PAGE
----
This approach will not cause consumers familiar with one family of Casio products to feel they need to consider a new one. G-Shock owners will simply be able to get the newest and greatest G-Shock while staying within the same product family and see how each year, Casio keeps expanding and building this new area of functionality.
Casio might even be wise to stick with relatively basic LCD screens. Most of their current screens have very low power requirements, a decent refresh rate, and enough contrast to view all the time. Items like the Apple Watch and other high-functionality smartwatches use power-hungry screens which are beautiful but are usually turned off to save power. Casio’s smartwatches should have persistent screens that allow the wearer to glance at information all the time.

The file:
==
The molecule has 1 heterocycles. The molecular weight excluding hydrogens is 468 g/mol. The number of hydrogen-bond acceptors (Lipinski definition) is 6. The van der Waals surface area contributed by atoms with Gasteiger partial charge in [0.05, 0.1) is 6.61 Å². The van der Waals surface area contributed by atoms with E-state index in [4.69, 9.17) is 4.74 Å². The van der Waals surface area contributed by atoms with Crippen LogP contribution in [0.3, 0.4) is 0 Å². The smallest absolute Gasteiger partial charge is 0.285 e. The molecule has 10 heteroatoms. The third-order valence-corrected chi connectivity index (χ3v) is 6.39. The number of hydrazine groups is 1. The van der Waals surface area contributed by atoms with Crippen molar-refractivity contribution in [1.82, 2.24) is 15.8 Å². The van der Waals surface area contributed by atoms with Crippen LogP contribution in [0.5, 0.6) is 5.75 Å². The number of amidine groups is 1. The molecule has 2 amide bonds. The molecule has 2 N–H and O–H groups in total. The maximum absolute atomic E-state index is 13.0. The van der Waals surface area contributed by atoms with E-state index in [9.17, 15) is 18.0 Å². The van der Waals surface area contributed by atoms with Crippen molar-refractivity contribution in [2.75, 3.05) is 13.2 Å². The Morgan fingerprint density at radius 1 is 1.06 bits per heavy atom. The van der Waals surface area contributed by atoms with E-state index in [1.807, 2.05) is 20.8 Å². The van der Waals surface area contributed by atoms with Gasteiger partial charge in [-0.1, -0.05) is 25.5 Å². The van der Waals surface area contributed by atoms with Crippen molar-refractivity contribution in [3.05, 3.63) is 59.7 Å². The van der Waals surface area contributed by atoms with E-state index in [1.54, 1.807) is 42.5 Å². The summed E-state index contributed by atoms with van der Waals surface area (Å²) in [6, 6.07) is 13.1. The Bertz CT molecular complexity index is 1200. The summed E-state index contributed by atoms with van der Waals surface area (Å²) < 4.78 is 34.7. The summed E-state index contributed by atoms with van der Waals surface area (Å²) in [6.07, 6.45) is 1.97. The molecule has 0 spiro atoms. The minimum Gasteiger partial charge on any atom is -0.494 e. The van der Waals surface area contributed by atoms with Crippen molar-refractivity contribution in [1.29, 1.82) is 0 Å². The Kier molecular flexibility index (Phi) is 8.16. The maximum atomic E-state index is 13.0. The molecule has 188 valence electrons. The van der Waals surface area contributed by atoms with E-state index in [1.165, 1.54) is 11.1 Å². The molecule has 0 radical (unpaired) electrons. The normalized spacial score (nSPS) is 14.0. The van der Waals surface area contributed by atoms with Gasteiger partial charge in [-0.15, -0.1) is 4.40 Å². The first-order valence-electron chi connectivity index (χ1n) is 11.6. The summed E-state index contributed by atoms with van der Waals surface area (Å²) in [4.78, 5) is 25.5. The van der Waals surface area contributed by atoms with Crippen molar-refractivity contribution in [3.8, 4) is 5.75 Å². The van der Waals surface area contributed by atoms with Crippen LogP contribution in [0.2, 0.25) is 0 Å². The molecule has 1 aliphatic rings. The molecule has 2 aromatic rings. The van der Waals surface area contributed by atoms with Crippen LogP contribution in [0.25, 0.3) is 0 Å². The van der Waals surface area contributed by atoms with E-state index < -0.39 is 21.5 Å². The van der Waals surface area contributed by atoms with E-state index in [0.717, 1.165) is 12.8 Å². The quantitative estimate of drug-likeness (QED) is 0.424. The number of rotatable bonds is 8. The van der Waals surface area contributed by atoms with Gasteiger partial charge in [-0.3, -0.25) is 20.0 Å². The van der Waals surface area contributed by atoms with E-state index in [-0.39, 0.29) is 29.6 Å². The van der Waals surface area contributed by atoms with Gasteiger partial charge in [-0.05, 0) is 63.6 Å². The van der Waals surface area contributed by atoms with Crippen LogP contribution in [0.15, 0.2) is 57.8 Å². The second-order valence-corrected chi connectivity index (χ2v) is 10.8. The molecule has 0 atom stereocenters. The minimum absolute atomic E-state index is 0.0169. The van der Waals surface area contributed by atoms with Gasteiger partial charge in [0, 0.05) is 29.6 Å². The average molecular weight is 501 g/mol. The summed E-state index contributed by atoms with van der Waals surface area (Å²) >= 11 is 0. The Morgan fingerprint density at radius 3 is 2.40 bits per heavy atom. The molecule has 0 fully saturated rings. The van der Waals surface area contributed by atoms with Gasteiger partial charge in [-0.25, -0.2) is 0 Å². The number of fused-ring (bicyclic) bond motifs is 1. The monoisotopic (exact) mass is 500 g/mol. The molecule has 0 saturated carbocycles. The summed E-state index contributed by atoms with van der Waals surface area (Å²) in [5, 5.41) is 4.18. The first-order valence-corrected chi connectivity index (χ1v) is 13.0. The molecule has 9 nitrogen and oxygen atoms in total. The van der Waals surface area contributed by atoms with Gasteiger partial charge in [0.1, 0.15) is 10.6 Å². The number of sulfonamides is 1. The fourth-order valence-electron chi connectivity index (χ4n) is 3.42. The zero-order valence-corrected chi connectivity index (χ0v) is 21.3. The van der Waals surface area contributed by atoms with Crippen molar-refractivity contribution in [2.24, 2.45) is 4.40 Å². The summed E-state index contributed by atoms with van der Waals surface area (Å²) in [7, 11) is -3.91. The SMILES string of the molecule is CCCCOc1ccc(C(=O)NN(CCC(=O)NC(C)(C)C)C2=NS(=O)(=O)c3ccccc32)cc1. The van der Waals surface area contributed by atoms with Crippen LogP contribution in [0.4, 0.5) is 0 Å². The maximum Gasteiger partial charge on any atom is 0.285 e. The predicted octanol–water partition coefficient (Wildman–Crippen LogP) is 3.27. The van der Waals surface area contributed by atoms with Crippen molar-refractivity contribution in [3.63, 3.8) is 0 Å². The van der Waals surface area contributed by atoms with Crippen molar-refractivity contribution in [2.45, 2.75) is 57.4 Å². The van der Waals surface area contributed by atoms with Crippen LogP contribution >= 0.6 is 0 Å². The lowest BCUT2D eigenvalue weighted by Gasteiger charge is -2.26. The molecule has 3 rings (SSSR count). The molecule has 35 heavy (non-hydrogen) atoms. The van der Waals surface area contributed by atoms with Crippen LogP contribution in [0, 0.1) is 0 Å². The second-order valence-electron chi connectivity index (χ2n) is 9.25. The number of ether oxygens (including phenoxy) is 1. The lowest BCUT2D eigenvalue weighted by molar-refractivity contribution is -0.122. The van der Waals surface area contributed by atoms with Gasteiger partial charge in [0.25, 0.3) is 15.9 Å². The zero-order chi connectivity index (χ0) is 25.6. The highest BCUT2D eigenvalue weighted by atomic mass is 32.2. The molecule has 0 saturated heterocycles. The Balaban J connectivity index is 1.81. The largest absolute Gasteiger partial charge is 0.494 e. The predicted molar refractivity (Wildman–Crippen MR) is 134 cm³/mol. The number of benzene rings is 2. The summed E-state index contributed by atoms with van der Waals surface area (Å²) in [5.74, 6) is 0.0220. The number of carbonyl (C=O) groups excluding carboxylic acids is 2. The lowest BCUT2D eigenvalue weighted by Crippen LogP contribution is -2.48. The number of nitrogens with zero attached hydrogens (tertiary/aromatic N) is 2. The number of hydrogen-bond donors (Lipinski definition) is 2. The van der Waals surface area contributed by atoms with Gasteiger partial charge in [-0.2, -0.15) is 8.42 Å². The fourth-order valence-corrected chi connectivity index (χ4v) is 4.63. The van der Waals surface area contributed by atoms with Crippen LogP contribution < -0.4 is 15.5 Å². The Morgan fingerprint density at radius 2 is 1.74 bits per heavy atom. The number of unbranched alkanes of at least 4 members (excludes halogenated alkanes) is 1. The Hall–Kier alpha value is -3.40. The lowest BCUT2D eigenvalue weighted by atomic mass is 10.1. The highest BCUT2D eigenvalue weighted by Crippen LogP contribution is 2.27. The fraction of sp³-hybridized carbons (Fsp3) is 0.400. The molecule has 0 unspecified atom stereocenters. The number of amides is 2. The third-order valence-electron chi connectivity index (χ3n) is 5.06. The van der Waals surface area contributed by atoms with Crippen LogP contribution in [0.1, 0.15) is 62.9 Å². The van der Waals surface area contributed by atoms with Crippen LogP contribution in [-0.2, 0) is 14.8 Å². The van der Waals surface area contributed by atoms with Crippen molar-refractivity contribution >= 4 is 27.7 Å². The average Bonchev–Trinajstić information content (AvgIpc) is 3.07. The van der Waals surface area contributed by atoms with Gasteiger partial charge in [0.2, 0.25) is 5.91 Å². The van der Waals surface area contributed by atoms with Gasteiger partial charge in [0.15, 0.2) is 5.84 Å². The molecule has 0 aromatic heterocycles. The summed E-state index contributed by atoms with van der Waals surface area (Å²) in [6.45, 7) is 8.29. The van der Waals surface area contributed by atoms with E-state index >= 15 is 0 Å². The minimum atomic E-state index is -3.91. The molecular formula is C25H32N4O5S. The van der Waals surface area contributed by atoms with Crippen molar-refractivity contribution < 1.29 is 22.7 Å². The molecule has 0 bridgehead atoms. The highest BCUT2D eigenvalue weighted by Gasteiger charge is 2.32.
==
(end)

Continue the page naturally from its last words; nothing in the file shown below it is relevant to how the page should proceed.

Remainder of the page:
In addition to the basics which I can imagine, as I have done above, what I really want is a Casio who once again surprises me with designs, features, and innovation. I will say again that I really feel Casio should be a leader in the smartwatch space because it fits into their strengths and market position. casio.com